a charge coupled device camera positioned to receive the reflected light pulse and having an array of pixels for creating an array of light and dark pixels by designating pixels receiving the reflected light pulse at an intensity below a desired value as dark pixels and pixels receiving the reflected light pulse at an intensity greater than the desired level as light pixels,
a prism for focusing the reflected light pulse received by the second and third photo diodes,
a transparent block enclosing the first photo diode and the strobing Xenon bulb for conducting the light pulse from the Xenon bulb to the first photo diode, and processing means for:
analyzing the color signal and the reflection signal and for producing a composite value,
producing a percentage value representing the percentage of dark pixels in the array of dark and light pixels,
recognizing and classifying patterns of dark pixels in the array of light and dark pixels, and
controlling fiber processing equipment in response to the classified patterns.
12. The device of claim 11 further comprising a paddle that captures the fiber sample from a stream of air entrained fiber for placing the fiber sample on the sample window.
13. The device of claim 11 wherein the fiber sample further comprises a fiber batt sliding past the sample window.
14. The device of claim 11 wherein the fiber sample further comprises air entrained fiber flowing past the sample window in a stream.
15. A monitoring device for controlling a cotton gin comprising:
a sample window for viewing a cotton sample,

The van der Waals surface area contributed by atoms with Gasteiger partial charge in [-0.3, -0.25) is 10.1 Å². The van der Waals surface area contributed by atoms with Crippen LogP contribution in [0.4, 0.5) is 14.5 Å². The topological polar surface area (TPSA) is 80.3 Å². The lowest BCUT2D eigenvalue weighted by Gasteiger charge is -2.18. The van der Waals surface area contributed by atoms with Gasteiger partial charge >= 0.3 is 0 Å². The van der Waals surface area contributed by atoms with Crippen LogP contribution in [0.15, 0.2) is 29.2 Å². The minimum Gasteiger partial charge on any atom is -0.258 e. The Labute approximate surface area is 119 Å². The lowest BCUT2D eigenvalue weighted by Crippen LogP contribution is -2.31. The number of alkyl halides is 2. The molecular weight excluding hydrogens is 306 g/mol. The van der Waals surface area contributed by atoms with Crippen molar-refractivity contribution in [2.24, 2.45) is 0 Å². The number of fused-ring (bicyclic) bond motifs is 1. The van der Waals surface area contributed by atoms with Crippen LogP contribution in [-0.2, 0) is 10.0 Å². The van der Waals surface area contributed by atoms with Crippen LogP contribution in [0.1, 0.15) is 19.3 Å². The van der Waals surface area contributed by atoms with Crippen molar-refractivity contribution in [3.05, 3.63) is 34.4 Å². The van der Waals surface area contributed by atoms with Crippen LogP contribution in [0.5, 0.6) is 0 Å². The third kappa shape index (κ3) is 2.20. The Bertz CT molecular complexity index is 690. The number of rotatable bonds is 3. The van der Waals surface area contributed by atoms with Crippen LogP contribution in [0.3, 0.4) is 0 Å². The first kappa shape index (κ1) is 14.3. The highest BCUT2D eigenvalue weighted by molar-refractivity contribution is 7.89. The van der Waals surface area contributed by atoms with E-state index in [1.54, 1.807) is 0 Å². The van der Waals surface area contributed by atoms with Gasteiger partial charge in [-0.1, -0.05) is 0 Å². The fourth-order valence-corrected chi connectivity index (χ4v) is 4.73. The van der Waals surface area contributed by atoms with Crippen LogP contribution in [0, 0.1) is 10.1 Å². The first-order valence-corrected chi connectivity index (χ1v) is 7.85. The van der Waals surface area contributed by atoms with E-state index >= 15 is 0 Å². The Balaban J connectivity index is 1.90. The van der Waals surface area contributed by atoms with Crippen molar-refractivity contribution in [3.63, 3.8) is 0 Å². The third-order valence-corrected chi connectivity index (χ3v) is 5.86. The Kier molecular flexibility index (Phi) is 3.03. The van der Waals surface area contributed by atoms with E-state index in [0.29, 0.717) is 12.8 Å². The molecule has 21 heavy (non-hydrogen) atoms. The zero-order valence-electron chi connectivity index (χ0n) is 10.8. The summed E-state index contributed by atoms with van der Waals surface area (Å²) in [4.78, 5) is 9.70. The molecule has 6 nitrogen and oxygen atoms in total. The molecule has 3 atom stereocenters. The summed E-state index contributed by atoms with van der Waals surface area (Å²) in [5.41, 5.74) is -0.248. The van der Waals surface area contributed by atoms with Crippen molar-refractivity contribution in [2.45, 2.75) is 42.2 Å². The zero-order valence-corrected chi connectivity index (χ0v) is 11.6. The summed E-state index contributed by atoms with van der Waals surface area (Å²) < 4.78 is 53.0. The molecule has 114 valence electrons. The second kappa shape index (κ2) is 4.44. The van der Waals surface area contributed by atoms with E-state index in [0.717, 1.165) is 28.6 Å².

a strobing light source for providing a light pulse that is directed toward and reflected by the cotton sample, thereby producing a reflected light pulse,
a charge coupled device camera positioned to receive the reflected light pulse, and having an array of pixels for creating an array of light and dark pixels by designating pixels receiving the reflected light pulse at an intensity below a desired value as dark pixels and pixels receiving the reflected light pulse at an intensity greater than the desired level as light pixels, and
processing means for:
recognizing and classifying patterns of dark pixels in the array of light and dark pixels,
associating the recognized and classified patterns with known types of trash, and
controlling the cotton gin in response to the types of trash detected in the cotton sample.
16. A monitoring device for controlling a cotton gin comprising:
a sample window for viewing a cotton sample,
a strobing Xenon bulb for providing a light pulse that is directed toward and reflected by the cotton sample,
a first photo diode for generating a synchronization signal on a negative edge of the light pulse when the light pulse reaches a desired intensity,